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A jury in California on Thursday found Toyota Motor not liable in one of the first wrongful death lawsuits to go to trial in the United States over alleged defects that caused some vehicles to unexpectedly accelerate.
The closely watched case was brought by the husband and son of Noriko Uno, a 66-year old woman killed in a 2009 car crash involving a 2006 Toyota Camry.
It is among hundreds of similar lawsuits facing Toyota over acceleration issues, which prompted the automaker to recall millions of vehicles since 2009.
(Read more: Another big Toyota recall)
Uno's vehicle was not subject to the acceleration-related recalls.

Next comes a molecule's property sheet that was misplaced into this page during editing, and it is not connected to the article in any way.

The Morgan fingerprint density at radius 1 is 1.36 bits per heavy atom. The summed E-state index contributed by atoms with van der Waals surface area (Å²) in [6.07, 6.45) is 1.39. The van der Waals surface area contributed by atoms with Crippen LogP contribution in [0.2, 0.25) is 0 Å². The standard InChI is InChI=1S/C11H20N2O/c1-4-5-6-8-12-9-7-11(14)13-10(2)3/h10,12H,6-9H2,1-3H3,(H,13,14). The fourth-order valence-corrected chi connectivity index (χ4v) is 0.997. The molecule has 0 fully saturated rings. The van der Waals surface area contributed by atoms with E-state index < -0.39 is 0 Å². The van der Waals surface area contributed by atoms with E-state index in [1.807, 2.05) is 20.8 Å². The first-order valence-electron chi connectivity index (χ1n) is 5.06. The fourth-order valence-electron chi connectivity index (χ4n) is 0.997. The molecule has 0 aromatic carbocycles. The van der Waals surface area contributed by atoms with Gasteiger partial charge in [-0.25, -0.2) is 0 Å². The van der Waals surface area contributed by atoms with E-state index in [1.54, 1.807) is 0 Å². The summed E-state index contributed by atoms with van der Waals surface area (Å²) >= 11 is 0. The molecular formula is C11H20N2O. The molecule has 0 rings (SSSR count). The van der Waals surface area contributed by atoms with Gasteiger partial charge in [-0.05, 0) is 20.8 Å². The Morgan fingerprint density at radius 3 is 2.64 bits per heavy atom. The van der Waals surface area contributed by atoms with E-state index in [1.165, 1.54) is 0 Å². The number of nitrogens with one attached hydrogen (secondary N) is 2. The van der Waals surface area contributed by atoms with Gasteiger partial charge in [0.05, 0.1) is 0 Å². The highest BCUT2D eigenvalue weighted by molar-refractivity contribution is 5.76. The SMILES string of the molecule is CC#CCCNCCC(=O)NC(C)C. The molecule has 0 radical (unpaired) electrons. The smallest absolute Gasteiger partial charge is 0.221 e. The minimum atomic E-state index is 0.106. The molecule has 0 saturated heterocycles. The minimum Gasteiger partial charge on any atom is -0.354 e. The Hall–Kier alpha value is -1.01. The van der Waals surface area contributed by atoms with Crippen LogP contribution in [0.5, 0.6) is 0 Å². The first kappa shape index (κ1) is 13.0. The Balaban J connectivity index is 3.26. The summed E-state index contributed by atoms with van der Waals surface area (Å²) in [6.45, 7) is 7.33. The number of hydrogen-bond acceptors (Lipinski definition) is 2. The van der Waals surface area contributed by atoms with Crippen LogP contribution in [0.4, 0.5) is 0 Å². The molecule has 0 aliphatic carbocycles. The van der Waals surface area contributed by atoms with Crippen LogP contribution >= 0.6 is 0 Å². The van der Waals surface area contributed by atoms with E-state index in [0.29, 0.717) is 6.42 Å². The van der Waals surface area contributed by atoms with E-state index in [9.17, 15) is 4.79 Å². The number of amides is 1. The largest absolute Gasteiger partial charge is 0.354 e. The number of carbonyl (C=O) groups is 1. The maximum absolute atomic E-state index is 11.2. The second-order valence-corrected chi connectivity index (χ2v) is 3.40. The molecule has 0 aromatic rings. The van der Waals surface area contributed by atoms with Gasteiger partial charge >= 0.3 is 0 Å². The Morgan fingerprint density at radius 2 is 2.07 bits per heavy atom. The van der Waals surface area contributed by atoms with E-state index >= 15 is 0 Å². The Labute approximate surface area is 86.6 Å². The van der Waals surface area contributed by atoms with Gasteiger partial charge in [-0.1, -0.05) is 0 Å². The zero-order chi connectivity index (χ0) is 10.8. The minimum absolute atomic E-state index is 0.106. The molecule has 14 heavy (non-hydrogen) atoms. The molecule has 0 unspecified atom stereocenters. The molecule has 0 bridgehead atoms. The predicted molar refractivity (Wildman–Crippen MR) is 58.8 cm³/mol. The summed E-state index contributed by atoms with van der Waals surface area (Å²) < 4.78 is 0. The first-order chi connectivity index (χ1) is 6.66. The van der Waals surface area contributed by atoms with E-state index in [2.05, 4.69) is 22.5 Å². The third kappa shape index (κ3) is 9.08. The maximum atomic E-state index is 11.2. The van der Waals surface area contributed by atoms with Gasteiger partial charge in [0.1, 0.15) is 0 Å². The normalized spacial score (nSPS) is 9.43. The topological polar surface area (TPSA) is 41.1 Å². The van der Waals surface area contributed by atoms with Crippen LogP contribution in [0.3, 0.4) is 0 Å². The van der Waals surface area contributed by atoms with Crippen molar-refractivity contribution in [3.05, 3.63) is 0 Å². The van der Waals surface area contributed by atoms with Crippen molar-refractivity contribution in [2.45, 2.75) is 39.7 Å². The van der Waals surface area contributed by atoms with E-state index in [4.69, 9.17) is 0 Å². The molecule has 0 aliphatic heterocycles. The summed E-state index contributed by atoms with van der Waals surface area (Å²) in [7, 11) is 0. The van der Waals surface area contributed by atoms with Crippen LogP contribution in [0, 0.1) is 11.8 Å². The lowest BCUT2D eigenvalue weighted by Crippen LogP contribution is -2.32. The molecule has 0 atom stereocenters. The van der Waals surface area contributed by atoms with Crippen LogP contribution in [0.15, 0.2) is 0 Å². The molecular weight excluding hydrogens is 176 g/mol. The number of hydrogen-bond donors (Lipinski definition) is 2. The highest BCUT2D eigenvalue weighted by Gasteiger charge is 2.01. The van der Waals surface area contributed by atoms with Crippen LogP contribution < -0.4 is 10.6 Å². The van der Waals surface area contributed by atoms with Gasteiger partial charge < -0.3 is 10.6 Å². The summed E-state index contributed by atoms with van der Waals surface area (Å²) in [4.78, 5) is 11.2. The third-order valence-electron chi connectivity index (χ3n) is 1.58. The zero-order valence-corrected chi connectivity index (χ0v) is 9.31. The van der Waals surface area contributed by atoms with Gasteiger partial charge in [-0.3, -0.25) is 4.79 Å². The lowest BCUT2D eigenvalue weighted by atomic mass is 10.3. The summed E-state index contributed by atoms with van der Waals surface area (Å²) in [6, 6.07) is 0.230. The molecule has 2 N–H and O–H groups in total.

According to their lawsuit, Uno's Camry was struck by another vehicle, causing it to speed out of control down a busy California road until it hit a tree, killing Uno.
Her family accused the automaker of failing to install brake-override systems that could have stopped out-of-control acceleration in vehicles sold in the U.S.
(Read more: BMW recalls 176,000 vehicles over power brake)
The case is the first to go to trial in California over acceleration issues.
"Regarding the verdict, we are gratified that the jury concluded the design of the 2006 Camry did not contribute to this unfortunate accident, affirming the same conclusion we reached after more than three years of careful investigation - that there was nothing wrong with the vehicle at issue in this case," a Toyota spokesperson said in a statement.
(Read more: No dummy: Crash testing among victims of shutdown)
A lawyer for the family of Noriko Uno could not be immediately reached for comment.